ISS Today: Is SADC flexing its muscle at last in Lesotho?

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    First published by ISS Today

    Will the Southern African Development
    Community (SADC) get it right in Lesotho this time? After over
    three years of quite intense diplomacy, the regional body has
    failed to end the chronic instability in a tiny country that
    ought to be manageable.

    That failure was underscored dramatically on
    5 September when Lesotho Defence Force (LDF) commander
    Lieutenant-General Khoantle Motšomotšo was shot dead in his
    Ratjomose Barracks office in Maseru by his subordinates
    Brigadier Bulane Sechele and Colonel Tefo Hashatsi. They in
    turn were swiftly shot dead by Motšomotšo’s
    bodyguards.

    Now it looks as though at last SADC intends
    to bring the necessary force to bear on the problem. SADC
    military chiefs are meeting in Luanda, Angola, where – Prime
    Minister Tom Thabane and most other Basotho hope – they will
    approve a proposal to send a full battalion of troops into
    Lesotho by the end of this month.

    That force may just be enough to provide
    Thabane with the protection he needs to act against members of
    the LDF who have effectively been running the country for
    years, killing enemies and committing many other crimes with
    impunity. The LDF has been destabilising Lesotho for decades.
    But it placed itself firmly on SADC’s


    trouble list
    in
    August 2014 when LDF commander Tlali Kamoli launched an
    attempted coup against Thabane’s government, forcing him and
    some of his allies to flee to South
    Africa.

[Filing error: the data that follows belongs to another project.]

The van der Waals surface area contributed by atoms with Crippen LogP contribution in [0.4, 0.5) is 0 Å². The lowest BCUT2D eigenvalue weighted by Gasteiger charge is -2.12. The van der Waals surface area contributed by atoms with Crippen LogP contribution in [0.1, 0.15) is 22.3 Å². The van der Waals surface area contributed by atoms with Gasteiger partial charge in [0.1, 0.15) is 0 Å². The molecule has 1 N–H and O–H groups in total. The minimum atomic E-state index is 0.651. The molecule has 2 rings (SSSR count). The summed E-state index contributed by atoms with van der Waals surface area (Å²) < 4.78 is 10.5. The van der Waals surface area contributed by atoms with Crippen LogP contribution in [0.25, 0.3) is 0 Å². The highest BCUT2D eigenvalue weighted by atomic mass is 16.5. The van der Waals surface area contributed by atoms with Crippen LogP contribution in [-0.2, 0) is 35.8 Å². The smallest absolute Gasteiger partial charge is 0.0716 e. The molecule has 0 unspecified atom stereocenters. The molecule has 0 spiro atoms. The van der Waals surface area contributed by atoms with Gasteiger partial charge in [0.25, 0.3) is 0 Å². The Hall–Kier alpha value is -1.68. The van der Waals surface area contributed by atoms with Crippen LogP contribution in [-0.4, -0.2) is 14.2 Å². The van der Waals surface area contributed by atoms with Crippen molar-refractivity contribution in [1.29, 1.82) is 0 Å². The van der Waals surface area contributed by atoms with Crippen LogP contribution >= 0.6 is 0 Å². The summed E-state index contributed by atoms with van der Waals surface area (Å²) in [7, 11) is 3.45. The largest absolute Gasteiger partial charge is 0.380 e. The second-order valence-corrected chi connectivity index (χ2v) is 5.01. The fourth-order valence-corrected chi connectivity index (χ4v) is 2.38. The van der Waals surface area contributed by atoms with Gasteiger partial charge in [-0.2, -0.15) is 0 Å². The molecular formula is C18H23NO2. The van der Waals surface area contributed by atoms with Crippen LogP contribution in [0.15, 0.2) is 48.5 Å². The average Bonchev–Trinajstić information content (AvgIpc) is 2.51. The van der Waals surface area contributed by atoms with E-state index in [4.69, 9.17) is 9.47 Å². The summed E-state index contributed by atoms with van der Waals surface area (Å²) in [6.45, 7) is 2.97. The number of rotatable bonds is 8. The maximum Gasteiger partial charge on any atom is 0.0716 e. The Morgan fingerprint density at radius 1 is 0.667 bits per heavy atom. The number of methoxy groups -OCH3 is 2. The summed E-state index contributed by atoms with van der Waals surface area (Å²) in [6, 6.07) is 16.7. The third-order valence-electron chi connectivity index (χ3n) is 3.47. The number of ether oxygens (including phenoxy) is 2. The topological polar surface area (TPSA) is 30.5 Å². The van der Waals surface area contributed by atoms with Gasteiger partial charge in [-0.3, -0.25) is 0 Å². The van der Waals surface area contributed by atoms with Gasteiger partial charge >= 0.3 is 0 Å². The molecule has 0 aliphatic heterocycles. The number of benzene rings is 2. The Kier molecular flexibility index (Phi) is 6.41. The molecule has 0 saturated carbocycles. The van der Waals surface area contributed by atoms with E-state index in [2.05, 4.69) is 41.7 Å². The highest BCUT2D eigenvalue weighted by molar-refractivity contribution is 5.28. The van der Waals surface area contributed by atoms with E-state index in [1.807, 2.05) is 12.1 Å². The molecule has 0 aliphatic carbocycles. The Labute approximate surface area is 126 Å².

SADC called a summit and provided protection
    for Thabane to return to the country. SADC special envoy Cyril
    Ramaphosa, South Africa’s deputy president, then negotiated an
    agreement with all Basotho parties to bring forward scheduled
    elections two years to February 2015, to try to address the
    problem.

    In those elections Thabane was defeated by a
    coalition led by former prime minister Pakalitha Mosisili. But
    the elections did not bring the hoped-for
    stability.
    Four months
    later
    General
    Maaparankoe Mahao, who had been Thabane’s defence chief, was
    shot dead. He was allegedly resisting arrest by soldiers sent
    by Mosisili’s reinstated defence chief Kamoli to bring him in
    for supposed complicity in a coup plot.

    SADC then conducted the Phumaphi judicial
    commission of inquiry into Mahao’s killing and into the
    underlying causes of Lesotho’s chronic instability. It
    recommended a raft of political, constitutional and security
    sector reforms as well as stern action against Mahao’s killers.
    These Mosisili largely ignored.

    Under extreme outside pressure (mainly from
    the United States it seems) he did eventually fire Kamoli in
    December last year, but that was about all. And so Thabane
    returned to office after winning elections in June this year,
    vowing to implement SADC’s recommendations. The dramatic
    initial result was the murder of Motšomotšo, reportedly shot
    dead precisely because he had insisted on carrying out
    Thabane’s – and SADC’s – instructions to take action against
    those implicated in the killing of Mahao and other crimes.
    These included Sechele and Hashatsi, both henchmen of
    Kamoli.

    Rather ironically Amnesty International last
    month accused Thabane of failing to tackle the “deeply
    entrenched culture of impunity for past human rights
    violations”, lamenting the lack of clear progress in solving a
    series of cases involving killings by Lesotho’s security
    forces. Only trouble is that when he tried to do just that, the
    result was the killing of his defence
    chief.

    The killing of Motšomotšo appears at last to
    have jolted SADC into recognition of the true nature of the
    problem in Lesotho. Leaders put their heads together and